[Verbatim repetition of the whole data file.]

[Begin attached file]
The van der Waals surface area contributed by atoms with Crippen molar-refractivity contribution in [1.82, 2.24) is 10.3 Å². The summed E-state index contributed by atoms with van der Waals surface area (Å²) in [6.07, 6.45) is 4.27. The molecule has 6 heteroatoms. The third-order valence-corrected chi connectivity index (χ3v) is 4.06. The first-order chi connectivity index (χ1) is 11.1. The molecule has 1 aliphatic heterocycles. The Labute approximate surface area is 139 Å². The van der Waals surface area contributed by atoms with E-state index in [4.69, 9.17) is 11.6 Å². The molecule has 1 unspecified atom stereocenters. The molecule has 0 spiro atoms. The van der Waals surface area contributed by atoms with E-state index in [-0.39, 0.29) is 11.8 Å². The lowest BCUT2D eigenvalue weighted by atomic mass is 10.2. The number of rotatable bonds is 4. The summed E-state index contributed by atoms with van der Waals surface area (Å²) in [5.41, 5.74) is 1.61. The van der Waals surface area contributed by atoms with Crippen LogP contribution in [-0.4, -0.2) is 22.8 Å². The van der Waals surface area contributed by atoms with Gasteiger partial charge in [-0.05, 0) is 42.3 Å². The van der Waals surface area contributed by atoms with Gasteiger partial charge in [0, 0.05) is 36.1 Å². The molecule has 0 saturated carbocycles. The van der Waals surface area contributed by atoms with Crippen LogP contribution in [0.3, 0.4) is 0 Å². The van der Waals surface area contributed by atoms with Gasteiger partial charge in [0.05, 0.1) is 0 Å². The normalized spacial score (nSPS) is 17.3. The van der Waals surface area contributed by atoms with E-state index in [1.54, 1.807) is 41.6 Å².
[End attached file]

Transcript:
The van der Waals surface area contributed by atoms with Crippen molar-refractivity contribution in [1.82, 2.24) is 10.3 Å². The summed E-state index contributed by atoms with van der Waals surface area (Å²) in [6.07, 6.45) is 4.27. The molecule has 6 heteroatoms. The third-order valence-corrected chi connectivity index (χ3v) is 4.06. The first-order chi connectivity index (χ1) is 11.1. The molecule has 1 aliphatic heterocycles. The Labute approximate surface area is 139 Å². The van der Waals surface area contributed by atoms with E-state index in [4.69, 9.17) is 11.6 Å². The molecule has 1 unspecified atom stereocenters. The molecule has 0 spiro atoms. The van der Waals surface area contributed by atoms with E-state index in [-0.39, 0.29) is 11.8 Å². The lowest BCUT2D eigenvalue weighted by atomic mass is 10.2. The number of rotatable bonds is 4. The summed E-state index contributed by atoms with van der Waals surface area (Å²) in [5.41, 5.74) is 1.61. The van der Waals surface area contributed by atoms with Crippen LogP contribution in [-0.4, -0.2) is 22.8 Å². The van der Waals surface area contributed by atoms with Gasteiger partial charge in [-0.05, 0) is 42.3 Å². The van der Waals surface area contributed by atoms with Gasteiger partial charge in [0, 0.05) is 36.1 Å². The molecule has 0 saturated carbocycles. The van der Waals surface area contributed by atoms with Crippen LogP contribution in [0.3, 0.4) is 0 Å². The van der Waals surface area contributed by atoms with Gasteiger partial charge in [0.05, 0.1) is 0 Å². The normalized spacial score (nSPS) is 17.3. The van der Waals surface area contributed by atoms with E-state index in [1.54, 1.807) is 41.6 Å².